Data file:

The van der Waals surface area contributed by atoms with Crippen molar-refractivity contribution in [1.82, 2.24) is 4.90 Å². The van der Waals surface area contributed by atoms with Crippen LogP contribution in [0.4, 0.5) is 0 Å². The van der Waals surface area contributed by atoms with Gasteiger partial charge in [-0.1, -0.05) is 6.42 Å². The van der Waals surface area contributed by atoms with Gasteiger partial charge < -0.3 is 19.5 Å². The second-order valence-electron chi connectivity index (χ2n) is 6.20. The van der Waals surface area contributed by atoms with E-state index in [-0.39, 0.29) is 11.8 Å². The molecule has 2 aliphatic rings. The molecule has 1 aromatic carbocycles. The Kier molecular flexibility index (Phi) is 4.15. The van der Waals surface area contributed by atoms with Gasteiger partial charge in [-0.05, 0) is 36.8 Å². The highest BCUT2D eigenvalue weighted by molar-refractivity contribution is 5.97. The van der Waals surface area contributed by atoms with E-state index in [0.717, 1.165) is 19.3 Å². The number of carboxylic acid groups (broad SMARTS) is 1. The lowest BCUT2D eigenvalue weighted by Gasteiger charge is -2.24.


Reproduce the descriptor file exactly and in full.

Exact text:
The van der Waals surface area contributed by atoms with Crippen molar-refractivity contribution in [1.82, 2.24) is 4.90 Å². The van der Waals surface area contributed by atoms with Crippen LogP contribution in [0.4, 0.5) is 0 Å². The van der Waals surface area contributed by atoms with Gasteiger partial charge in [-0.1, -0.05) is 6.42 Å². The van der Waals surface area contributed by atoms with Gasteiger partial charge < -0.3 is 19.5 Å². The second-order valence-electron chi connectivity index (χ2n) is 6.20. The van der Waals surface area contributed by atoms with E-state index in [-0.39, 0.29) is 11.8 Å². The molecule has 2 aliphatic rings. The molecule has 1 aromatic carbocycles. The Kier molecular flexibility index (Phi) is 4.15. The van der Waals surface area contributed by atoms with Gasteiger partial charge in [-0.05, 0) is 36.8 Å². The highest BCUT2D eigenvalue weighted by molar-refractivity contribution is 5.97. The van der Waals surface area contributed by atoms with E-state index in [0.717, 1.165) is 19.3 Å². The number of carboxylic acid groups (broad SMARTS) is 1. The lowest BCUT2D eigenvalue weighted by Gasteiger charge is -2.24.